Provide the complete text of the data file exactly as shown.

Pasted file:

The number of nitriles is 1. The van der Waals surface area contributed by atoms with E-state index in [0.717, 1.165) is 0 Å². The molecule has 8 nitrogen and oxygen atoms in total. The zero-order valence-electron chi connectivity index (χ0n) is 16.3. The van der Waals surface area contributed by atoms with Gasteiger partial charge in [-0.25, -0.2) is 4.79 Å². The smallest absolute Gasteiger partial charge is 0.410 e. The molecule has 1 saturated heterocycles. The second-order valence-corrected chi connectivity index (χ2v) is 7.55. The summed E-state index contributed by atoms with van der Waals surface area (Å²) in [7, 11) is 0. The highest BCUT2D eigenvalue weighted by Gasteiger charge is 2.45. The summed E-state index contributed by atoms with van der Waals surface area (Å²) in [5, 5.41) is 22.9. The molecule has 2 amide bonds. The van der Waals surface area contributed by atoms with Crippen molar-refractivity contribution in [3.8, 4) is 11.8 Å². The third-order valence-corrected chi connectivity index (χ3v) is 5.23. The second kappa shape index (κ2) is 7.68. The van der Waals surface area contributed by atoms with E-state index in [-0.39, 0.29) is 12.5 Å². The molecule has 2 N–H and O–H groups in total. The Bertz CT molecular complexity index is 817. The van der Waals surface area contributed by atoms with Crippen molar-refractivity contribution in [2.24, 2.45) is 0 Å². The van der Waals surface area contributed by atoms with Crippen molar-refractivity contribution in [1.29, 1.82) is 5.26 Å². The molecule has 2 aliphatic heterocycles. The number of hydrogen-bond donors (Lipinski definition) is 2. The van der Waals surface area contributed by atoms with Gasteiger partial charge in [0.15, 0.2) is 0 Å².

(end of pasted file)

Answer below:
The number of nitriles is 1. The van der Waals surface area contributed by atoms with E-state index in [0.717, 1.165) is 0 Å². The molecule has 8 nitrogen and oxygen atoms in total. The zero-order valence-electron chi connectivity index (χ0n) is 16.3. The van der Waals surface area contributed by atoms with Gasteiger partial charge in [-0.25, -0.2) is 4.79 Å². The smallest absolute Gasteiger partial charge is 0.410 e. The molecule has 1 saturated heterocycles. The second-order valence-corrected chi connectivity index (χ2v) is 7.55. The summed E-state index contributed by atoms with van der Waals surface area (Å²) in [7, 11) is 0. The highest BCUT2D eigenvalue weighted by Gasteiger charge is 2.45. The summed E-state index contributed by atoms with van der Waals surface area (Å²) in [5, 5.41) is 22.9. The molecule has 2 amide bonds. The van der Waals surface area contributed by atoms with Crippen molar-refractivity contribution in [3.8, 4) is 11.8 Å². The third-order valence-corrected chi connectivity index (χ3v) is 5.23. The second kappa shape index (κ2) is 7.68. The van der Waals surface area contributed by atoms with E-state index in [-0.39, 0.29) is 12.5 Å². The molecule has 2 N–H and O–H groups in total. The Bertz CT molecular complexity index is 817. The van der Waals surface area contributed by atoms with Crippen molar-refractivity contribution in [2.24, 2.45) is 0 Å². The van der Waals surface area contributed by atoms with Crippen molar-refractivity contribution in [1.29, 1.82) is 5.26 Å². The molecule has 2 aliphatic heterocycles. The number of hydrogen-bond donors (Lipinski definition) is 2. The van der Waals surface area contributed by atoms with Gasteiger partial charge in [0.15, 0.2) is 0 Å².